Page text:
Eve Ensler, the playwright best known for "The Vagina Monologues," described her "Sarah Palin nightmares" for the Huffington Post. She recalled how Republican delegates chanted "Drill, drill, drill!" when Palin called for more oil exploration in her speech at the St. Paul convention. "I think of teeth when I think of drills. I think of rape. I think of destruction. I think of domination. . . . I think of pain."
There was a lot more where that came from. CBS late-night star David Letterman sneered on the air that Palin looked like a "slutty flight attendant," while ABC's Jimmy Kimmel sniggered about seeing Palin "in high heels and a bikini [and] all of a sudden, I am for drilling in Alaska." One columnist called her "the closest thing Republican strategists could find to a man with a vagina."
These were not the supposedly sexist "tropes" that lurk in standard political analysis about a candidate's demeanor or ambition or likeability. They were gross and insulting examples of rank sexual objectification, and they surged through coverage of McCain's running mate like sewage through a drainpipe.
And even when the media purported to focus on Palin's suitability for the job, much of the criticism, as Tim Graham of the Media Research recalled this week, revolved around the fact that she had recently given birth to a baby with Down syndrome:
Within minutes, then-CNN reporter John Roberts suggested Palin might turn out to be a crummy mother: "There's also this issue that on April 18, she gave birth to a baby with Down syndrome. . . . Children with Down syndrome require an awful lot of attention. The role of vice president, it seems to me, would take up an awful lot of her time, and it raises the issue of how much time will she have to dedicate to her newborn child?"
Then-ABC anchor Bill Weir piled on, asking one McCain campaign aide: "Adding to the brutality of a national campaign, the Palin family also has an infant with special needs. What leads you, the senator and the governor to believe that one won't affect the other in the next couple of months?"
Then-NBC anchor Amy Robach asked, "If Sarah Palin becomes vice president, will she be shortchanging her kids, or will she be shortchanging the country?"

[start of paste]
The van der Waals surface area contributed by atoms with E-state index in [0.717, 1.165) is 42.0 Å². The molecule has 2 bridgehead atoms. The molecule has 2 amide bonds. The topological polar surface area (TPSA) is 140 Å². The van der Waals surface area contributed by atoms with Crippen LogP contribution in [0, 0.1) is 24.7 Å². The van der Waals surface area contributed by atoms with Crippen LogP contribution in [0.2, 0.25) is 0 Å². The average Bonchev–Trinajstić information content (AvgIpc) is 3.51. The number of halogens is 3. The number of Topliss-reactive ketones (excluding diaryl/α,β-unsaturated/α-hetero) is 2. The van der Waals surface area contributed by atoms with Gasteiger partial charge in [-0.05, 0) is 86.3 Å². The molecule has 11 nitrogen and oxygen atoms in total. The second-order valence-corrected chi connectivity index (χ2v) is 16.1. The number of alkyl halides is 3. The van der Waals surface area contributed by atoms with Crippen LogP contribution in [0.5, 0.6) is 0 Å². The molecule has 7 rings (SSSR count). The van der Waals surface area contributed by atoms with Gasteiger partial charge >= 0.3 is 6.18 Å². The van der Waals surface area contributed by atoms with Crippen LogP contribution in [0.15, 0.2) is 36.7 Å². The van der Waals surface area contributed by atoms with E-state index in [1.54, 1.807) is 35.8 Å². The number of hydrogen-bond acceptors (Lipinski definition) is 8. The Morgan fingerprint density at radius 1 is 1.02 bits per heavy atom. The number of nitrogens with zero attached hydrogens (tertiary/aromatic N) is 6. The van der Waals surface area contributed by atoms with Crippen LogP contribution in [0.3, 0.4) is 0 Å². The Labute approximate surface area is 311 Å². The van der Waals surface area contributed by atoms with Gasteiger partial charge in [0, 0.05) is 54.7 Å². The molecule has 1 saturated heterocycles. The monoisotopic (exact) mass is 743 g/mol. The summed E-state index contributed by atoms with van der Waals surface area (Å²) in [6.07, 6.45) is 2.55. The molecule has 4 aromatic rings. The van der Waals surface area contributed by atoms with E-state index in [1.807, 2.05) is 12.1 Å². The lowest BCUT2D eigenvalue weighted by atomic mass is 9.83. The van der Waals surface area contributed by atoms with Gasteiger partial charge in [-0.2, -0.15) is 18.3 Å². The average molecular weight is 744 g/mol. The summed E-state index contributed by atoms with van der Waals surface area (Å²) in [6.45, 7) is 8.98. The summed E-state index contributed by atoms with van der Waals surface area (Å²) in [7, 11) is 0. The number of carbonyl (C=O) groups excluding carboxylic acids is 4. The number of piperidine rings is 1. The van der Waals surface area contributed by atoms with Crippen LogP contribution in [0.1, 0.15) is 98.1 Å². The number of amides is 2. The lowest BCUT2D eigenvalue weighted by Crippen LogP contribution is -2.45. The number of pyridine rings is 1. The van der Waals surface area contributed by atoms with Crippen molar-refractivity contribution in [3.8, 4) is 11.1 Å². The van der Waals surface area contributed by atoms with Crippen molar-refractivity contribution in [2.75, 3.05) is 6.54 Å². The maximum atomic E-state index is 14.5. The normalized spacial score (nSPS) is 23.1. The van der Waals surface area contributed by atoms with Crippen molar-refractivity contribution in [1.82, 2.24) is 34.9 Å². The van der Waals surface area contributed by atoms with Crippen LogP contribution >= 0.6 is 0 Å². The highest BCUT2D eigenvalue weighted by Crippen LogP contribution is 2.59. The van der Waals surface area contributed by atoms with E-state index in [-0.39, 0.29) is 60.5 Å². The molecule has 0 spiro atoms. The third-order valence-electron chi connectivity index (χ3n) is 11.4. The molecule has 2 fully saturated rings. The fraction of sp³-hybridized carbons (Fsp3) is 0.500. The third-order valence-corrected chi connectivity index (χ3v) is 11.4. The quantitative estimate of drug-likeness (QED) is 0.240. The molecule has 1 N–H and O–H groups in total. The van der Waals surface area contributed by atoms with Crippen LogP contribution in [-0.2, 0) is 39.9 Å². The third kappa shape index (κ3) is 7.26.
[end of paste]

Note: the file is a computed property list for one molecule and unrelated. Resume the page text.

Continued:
Washington Post columnist Sally Quinn suggested mothers can't handle the demands of the vice presidency: "Her first priority has to be her children. When the phone rings at 3 in the morning and one of her children is really sick, what choice will she make?"
In the 21st century, not even a hidebound conservative would challenge a Democratic woman's suitability for office on the grounds that she cannot simultaneously be a competent parent and an effective elected official. Even on the right, just about everyone recognizes that as a classic example of a sexist double standard — an objection no one ever raises about candidates who are fathers. That double standard was clear in 2008, too. But the target was Palin, so the rules were different.
To repeat, there were perfectly understandable reasons for liberals and Democrats to recoil from Palin's view and want her to be defeated. Again and again and again, however, they attacked her not just for her political opinions or her lack of knowledge, but explicitly in terms of her sex. When McCain picked Palin, women's activists didn't compile a 32-page "fairness guide" to non-sexist coverage of women in national politics, the way UltraViolet, Women's March, and other advocacy groups did this week in a preemptive defense of Kamala Harris. That only happens when a woman is named to a Democratic ticket.
Last week, Palin congratulated Harris and wished her well. "I hope," she said, "that the media will treat her candidacy not as personally rough as they treated mine." It was a gracious sentiment, but Harris has nothing to worry about.